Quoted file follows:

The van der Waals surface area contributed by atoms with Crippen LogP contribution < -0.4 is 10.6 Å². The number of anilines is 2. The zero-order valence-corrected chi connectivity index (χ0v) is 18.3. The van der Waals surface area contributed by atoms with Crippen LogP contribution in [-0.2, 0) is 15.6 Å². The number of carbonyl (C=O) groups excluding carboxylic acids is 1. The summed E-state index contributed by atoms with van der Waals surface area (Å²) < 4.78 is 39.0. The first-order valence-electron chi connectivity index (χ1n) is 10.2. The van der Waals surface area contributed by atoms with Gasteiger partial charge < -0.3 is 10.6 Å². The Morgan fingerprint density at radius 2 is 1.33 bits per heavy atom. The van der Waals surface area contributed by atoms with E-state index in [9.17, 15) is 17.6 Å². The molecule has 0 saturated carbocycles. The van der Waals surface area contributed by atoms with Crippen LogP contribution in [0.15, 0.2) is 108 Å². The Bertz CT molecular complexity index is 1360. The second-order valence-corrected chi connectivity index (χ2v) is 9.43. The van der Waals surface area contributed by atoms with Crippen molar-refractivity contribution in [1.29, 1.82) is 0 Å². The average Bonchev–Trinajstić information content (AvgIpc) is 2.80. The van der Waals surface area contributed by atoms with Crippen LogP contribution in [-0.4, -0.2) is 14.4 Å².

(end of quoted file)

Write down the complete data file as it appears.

The van der Waals surface area contributed by atoms with Crippen LogP contribution < -0.4 is 10.6 Å². The number of anilines is 2. The zero-order valence-corrected chi connectivity index (χ0v) is 18.3. The van der Waals surface area contributed by atoms with Crippen LogP contribution in [-0.2, 0) is 15.6 Å². The number of carbonyl (C=O) groups excluding carboxylic acids is 1. The summed E-state index contributed by atoms with van der Waals surface area (Å²) < 4.78 is 39.0. The first-order valence-electron chi connectivity index (χ1n) is 10.2. The van der Waals surface area contributed by atoms with Gasteiger partial charge < -0.3 is 10.6 Å². The Morgan fingerprint density at radius 2 is 1.33 bits per heavy atom. The van der Waals surface area contributed by atoms with E-state index in [9.17, 15) is 17.6 Å². The molecule has 0 saturated carbocycles. The van der Waals surface area contributed by atoms with Crippen LogP contribution in [0.15, 0.2) is 108 Å². The Bertz CT molecular complexity index is 1360. The second-order valence-corrected chi connectivity index (χ2v) is 9.43. The van der Waals surface area contributed by atoms with Crippen molar-refractivity contribution in [1.29, 1.82) is 0 Å². The average Bonchev–Trinajstić information content (AvgIpc) is 2.80. The van der Waals surface area contributed by atoms with Crippen LogP contribution in [-0.4, -0.2) is 14.4 Å².